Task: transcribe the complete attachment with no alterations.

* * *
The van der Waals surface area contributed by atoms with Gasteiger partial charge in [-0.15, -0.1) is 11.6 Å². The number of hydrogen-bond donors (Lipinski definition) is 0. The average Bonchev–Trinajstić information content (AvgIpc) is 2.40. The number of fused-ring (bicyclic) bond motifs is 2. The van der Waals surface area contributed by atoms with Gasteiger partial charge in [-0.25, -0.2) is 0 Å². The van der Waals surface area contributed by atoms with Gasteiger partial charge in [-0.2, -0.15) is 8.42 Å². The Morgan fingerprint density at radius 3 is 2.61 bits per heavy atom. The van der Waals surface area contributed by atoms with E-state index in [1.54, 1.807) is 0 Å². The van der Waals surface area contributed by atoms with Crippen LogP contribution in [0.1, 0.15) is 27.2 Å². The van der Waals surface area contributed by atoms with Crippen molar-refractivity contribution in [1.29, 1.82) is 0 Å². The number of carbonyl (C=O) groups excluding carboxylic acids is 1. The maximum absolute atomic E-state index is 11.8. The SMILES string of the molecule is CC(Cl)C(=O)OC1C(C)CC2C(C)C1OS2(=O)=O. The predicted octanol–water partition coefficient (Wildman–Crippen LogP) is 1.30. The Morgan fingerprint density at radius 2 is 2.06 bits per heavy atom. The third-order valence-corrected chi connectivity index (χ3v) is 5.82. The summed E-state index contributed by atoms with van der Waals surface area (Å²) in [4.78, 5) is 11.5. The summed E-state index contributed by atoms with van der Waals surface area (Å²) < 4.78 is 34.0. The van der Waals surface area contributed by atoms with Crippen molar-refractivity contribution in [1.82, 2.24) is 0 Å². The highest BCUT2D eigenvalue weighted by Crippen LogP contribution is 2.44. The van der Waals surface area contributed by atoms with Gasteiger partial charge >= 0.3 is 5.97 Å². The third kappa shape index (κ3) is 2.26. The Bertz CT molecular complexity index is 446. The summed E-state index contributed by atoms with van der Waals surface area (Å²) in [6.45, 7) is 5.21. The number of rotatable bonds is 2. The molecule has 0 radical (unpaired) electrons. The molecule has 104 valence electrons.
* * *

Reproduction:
The van der Waals surface area contributed by atoms with Gasteiger partial charge in [-0.15, -0.1) is 11.6 Å². The number of hydrogen-bond donors (Lipinski definition) is 0. The average Bonchev–Trinajstić information content (AvgIpc) is 2.40. The number of fused-ring (bicyclic) bond motifs is 2. The van der Waals surface area contributed by atoms with Gasteiger partial charge in [-0.25, -0.2) is 0 Å². The van der Waals surface area contributed by atoms with Gasteiger partial charge in [-0.2, -0.15) is 8.42 Å². The Morgan fingerprint density at radius 3 is 2.61 bits per heavy atom. The van der Waals surface area contributed by atoms with E-state index in [1.54, 1.807) is 0 Å². The van der Waals surface area contributed by atoms with Crippen LogP contribution in [0.1, 0.15) is 27.2 Å². The van der Waals surface area contributed by atoms with Crippen molar-refractivity contribution in [1.29, 1.82) is 0 Å². The number of carbonyl (C=O) groups excluding carboxylic acids is 1. The maximum absolute atomic E-state index is 11.8. The SMILES string of the molecule is CC(Cl)C(=O)OC1C(C)CC2C(C)C1OS2(=O)=O. The predicted octanol–water partition coefficient (Wildman–Crippen LogP) is 1.30. The Morgan fingerprint density at radius 2 is 2.06 bits per heavy atom. The third-order valence-corrected chi connectivity index (χ3v) is 5.82. The summed E-state index contributed by atoms with van der Waals surface area (Å²) in [4.78, 5) is 11.5. The summed E-state index contributed by atoms with van der Waals surface area (Å²) < 4.78 is 34.0. The van der Waals surface area contributed by atoms with Crippen molar-refractivity contribution in [1.82, 2.24) is 0 Å². The highest BCUT2D eigenvalue weighted by Crippen LogP contribution is 2.44. The van der Waals surface area contributed by atoms with Gasteiger partial charge >= 0.3 is 5.97 Å². The third kappa shape index (κ3) is 2.26. The Bertz CT molecular complexity index is 446. The summed E-state index contributed by atoms with van der Waals surface area (Å²) in [6.45, 7) is 5.21. The number of rotatable bonds is 2. The molecule has 0 radical (unpaired) electrons. The molecule has 104 valence electrons.